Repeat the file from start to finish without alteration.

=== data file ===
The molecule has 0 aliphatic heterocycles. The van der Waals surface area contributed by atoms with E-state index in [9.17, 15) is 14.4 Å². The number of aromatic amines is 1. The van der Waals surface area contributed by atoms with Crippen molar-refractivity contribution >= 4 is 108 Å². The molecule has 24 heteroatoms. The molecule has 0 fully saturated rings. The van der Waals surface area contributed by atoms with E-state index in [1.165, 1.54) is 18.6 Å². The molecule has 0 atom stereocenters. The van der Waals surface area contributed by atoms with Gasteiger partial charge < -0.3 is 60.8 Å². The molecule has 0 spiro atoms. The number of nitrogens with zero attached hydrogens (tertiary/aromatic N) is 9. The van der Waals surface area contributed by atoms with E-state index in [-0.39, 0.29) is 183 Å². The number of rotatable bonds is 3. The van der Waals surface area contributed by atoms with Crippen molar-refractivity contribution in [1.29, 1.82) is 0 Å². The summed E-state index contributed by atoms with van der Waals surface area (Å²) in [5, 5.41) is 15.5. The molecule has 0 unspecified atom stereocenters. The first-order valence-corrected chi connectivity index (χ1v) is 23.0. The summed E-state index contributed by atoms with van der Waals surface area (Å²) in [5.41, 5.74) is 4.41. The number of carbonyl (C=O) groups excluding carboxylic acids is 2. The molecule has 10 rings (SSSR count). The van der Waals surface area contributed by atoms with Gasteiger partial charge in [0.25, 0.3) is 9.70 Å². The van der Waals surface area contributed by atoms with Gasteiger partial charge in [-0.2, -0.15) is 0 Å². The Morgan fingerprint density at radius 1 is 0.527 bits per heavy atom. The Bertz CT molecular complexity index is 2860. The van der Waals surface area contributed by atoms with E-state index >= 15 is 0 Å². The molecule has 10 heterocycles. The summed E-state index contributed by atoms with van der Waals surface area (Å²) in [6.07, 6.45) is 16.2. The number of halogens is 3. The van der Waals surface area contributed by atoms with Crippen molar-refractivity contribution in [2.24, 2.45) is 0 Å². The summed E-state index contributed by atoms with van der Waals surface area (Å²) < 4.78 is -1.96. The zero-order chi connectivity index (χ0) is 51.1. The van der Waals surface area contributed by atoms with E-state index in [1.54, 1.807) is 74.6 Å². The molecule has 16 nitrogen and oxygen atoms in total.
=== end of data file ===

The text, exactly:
The molecule has 0 aliphatic heterocycles. The van der Waals surface area contributed by atoms with E-state index in [9.17, 15) is 14.4 Å². The number of aromatic amines is 1. The van der Waals surface area contributed by atoms with Crippen molar-refractivity contribution >= 4 is 108 Å². The molecule has 24 heteroatoms. The molecule has 0 fully saturated rings. The van der Waals surface area contributed by atoms with E-state index in [1.165, 1.54) is 18.6 Å². The molecule has 0 atom stereocenters. The van der Waals surface area contributed by atoms with Gasteiger partial charge < -0.3 is 60.8 Å². The molecule has 0 spiro atoms. The number of nitrogens with zero attached hydrogens (tertiary/aromatic N) is 9. The van der Waals surface area contributed by atoms with E-state index in [-0.39, 0.29) is 183 Å². The number of rotatable bonds is 3. The van der Waals surface area contributed by atoms with Crippen molar-refractivity contribution in [1.29, 1.82) is 0 Å². The summed E-state index contributed by atoms with van der Waals surface area (Å²) in [5, 5.41) is 15.5. The molecule has 0 unspecified atom stereocenters. The first-order valence-corrected chi connectivity index (χ1v) is 23.0. The summed E-state index contributed by atoms with van der Waals surface area (Å²) in [5.41, 5.74) is 4.41. The number of carbonyl (C=O) groups excluding carboxylic acids is 2. The molecule has 10 rings (SSSR count). The van der Waals surface area contributed by atoms with Gasteiger partial charge in [0.25, 0.3) is 9.70 Å². The van der Waals surface area contributed by atoms with Gasteiger partial charge in [-0.2, -0.15) is 0 Å². The Morgan fingerprint density at radius 1 is 0.527 bits per heavy atom. The Bertz CT molecular complexity index is 2860. The van der Waals surface area contributed by atoms with E-state index >= 15 is 0 Å². The molecule has 10 heterocycles. The summed E-state index contributed by atoms with van der Waals surface area (Å²) in [6.07, 6.45) is 16.2. The number of halogens is 3. The van der Waals surface area contributed by atoms with Crippen molar-refractivity contribution in [2.24, 2.45) is 0 Å². The summed E-state index contributed by atoms with van der Waals surface area (Å²) < 4.78 is -1.96. The zero-order chi connectivity index (χ0) is 51.1. The van der Waals surface area contributed by atoms with E-state index in [1.54, 1.807) is 74.6 Å². The molecule has 16 nitrogen and oxygen atoms in total.